Game Reviews

The Drive: Devil's Run

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The Drive: Devil's Run

There are few things I hate more than ragging on devs within reviews. I've worked on a lot of games.

I know how much hard work they are for a team, let alone for a one-man-band like POLYGAMe Digital. But The Drive: Devil's Run really isn't good.

It's a time-attack racing game that feels like it could someday become a half-decent student project, but it's seriously sub-par when viewed through pretty much any other lens.

A self-confessed love letter to some of the earliest entries in the Need for Speed and Test Drive franchises, The Drive: Devil's Run sees you pick one of five cars and attempt to complete three courses as quickly as possible.

Sporting a cel-shaded look, you drive through what appears to be a motorway found behind Sonic The Hedgehog's Green Hill Zone, made up of golden valleys topped off with bright green grass.

Car toons

Rather than the fast-paced lighthearted action such a visual choice would signify, gameplay here is strictly dry and sensible, and totally at odds with the game's upbeat audiovisual style.

You'll drive through tunnels, and along cliff edges that look out onto nothing at all, whilst sporadically dodging a handful of AI drivers also making this perilous commute.

To start with you pick a car. At the beginner end of the spectrum, you have what appears to be Mr. Bean's green Mini - painfully, drearily slow, but manageable.

The four other vehicles on offer each evoke classic sports cars in all but name, with each one progressively faster than the last, acting as the game's difficulty levels.

You then have five attempts to make it through the game's meagre course selection. You'll lose one of your five lives if you collide with just about anything - each car is apparently made out of eggshells.

This approach enforces a sniff of tension, mind, since grazing any surface faster than 10 miles per hour stops you dead in your tracks, your windscreen shattering in a nod to Test Drive.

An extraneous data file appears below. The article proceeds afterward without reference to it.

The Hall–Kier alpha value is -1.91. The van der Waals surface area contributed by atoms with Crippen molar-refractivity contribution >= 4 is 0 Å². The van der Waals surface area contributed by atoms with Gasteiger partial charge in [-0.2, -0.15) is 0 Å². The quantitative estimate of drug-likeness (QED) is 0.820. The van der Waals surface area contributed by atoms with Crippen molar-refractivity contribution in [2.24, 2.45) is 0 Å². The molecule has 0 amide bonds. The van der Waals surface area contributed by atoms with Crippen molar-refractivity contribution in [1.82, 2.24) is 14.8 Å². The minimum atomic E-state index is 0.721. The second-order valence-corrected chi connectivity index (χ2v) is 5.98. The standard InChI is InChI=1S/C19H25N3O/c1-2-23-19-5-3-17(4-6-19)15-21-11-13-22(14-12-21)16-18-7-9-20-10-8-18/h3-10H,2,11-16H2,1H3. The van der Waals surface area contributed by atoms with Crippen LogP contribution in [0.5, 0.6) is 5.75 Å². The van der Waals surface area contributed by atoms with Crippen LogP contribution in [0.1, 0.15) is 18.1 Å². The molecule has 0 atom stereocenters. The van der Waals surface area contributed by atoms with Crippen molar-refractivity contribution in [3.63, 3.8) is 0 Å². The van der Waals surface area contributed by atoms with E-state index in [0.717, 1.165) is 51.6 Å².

And although the mid-course checkpoints are fair, crashing a further four times means you'll have to start all over again from the first course. And you really won't want to.

The past and the spurious

Honestly, it's really unfortunate. At a glance, the game looks nice. It's got an endearing soundtrack, all slap-bass and chiptune flourishes among its arcade-like loops.

But the more you listen, the more you realise just how much of the heavy lifting the upbeat audio is having to do, trying to convince you of the excitement of the situation… your car trundles along an incredibly sparse environment… occasionally passing other cars… sometimes turning slightly…

All in all, it makes for a dull and unrewarding driving experience. And it seriously, genuinely pains me to have to be so brutal.

But like most bangers, The Drive: Devil's Run could be a fixer-upper via sensible updates.

If the course design and layout were more compelling, if the game ran faster and if the cars handled like, I don't know cars, maybe, then perhaps something could be salvaged here.

As it is now though, unless I'm missing something fundamental about the game's intended appeal, The Drive: Devil's Run just isn't fun, and certainly can't be recommended.

The Drive: Devil's Run

Like driving a milk float through treacle with occasional bricks to steer past, The Drive: Devil's Run isn't fast, but it might make you furious
Giles Armstrong
Giles Armstrong
Having worked in the games industry since 2007, Giles knows a thing or two about how good video games are made, why bad games happen, and that great games matter. A Game & Narrative Designer by day, story-based games are quite literally his bread and butter.